Saturday, February 25, 2006

Montevideo

When I arrived in Montevideo on Thursday in the morning, I was tired of the long and almost no-sleeping flight and even though I managed to resist to the overwhelming will of laying in the bed and sleep, I wasn’t too adventurous and just went for a walk in the neighborhood of my hotel, Pocitos. My first impressions of Montevideo were of one quite big city, with a subtropical environment, mixed with a very European atmosphere. And, of course, Montevideo is a city where you can have the best beef in the world and excellent wines for very reasonable money.

Yesterday I slept until quite late and when I woke up it was raining, windy and quite fresh (around 20°C). It rained all day long and the violence of the wind was such that some trees fell in the street and the Rio de la Plata water so troubled that the port had to be closed-down. Therefore, I decided to go to the movies! I saw “Crash” and liked it so much that I have to confess that now I feel happy that it was raining and I had to find out an alternative to the planned city sightseeing.

I did the sightseeing today. I took a taxi until Plaza de la Independencia and from there walked the Ciudad Vieja until the Puerto. I found out that Montevideo was founded back in 1726 by Bruno Mauricio de Zabala, the Spanish Governor of Buenos Aires, to prevent further incursions of the Portuguese who had founded Colonia del Sacramento in the previous century. It became the capital of Uruguay in 1828 and kept being a minor settlement for many years. In 1860, for instance, the population was of less than 40,000. From 1884 on, however, the population started to grow due to immigration, especially from Spain and Italy. During the mid-20th century, military dictatorship and economic stagnation caused a decline whose residual effects are still seen today. Many rural poor flooded the city, with a large concentration in Ciudad Vieja. Recently, economic recovery and stronger trade ties with Uruguay's neighbours have led to renewed agricultural development and hopes for greater future prosperity. As of 2004, the city has a population of 1.35 million out of a total of 3.43 million in the country as a whole. The greater metropolitan area has 1.8 million people.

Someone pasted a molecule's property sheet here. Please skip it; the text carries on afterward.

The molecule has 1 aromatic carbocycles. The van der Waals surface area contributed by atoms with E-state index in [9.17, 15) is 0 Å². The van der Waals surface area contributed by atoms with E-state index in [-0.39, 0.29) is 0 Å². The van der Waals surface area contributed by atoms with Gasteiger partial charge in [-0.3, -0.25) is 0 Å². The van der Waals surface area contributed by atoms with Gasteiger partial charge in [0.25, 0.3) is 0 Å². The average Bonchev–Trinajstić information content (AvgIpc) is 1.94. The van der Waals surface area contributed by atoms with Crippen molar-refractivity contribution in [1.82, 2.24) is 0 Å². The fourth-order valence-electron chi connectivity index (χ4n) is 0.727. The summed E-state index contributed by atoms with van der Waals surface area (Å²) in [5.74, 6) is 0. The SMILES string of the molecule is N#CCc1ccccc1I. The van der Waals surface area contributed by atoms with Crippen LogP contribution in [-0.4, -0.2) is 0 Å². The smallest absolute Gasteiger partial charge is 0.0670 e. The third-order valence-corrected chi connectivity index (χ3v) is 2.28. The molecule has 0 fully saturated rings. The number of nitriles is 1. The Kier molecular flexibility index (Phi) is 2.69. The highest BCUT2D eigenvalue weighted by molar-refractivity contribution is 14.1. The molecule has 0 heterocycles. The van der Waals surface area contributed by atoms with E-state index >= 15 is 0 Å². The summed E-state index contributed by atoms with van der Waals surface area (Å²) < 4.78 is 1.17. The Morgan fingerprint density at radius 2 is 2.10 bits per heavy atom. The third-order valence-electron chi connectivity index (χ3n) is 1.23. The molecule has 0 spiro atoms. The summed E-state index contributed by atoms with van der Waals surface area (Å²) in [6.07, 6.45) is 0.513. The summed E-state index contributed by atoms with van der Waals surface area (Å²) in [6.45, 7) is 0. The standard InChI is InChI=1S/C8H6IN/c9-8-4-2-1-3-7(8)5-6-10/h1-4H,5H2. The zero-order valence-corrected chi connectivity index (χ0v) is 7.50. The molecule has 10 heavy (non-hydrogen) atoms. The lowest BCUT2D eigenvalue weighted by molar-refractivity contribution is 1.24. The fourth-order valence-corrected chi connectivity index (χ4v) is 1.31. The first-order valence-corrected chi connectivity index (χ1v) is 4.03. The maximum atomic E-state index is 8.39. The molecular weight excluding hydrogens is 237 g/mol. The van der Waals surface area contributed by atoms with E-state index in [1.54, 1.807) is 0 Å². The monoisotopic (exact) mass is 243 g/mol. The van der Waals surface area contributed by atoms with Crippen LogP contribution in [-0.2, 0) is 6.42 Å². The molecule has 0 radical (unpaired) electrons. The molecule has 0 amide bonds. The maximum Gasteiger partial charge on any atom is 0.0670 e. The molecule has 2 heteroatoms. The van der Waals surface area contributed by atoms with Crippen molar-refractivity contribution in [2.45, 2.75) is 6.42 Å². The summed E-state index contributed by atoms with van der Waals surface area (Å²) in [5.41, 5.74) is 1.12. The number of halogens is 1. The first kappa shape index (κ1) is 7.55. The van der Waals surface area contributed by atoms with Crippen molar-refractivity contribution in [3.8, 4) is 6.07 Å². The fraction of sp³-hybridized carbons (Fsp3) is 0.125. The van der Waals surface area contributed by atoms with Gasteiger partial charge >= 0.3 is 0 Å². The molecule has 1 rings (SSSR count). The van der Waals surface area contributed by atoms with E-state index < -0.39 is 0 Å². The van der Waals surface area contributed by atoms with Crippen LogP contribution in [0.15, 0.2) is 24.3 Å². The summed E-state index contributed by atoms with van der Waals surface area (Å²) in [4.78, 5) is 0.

Ah, by the way, in Montevideo you can also have very good fish and sea-food!

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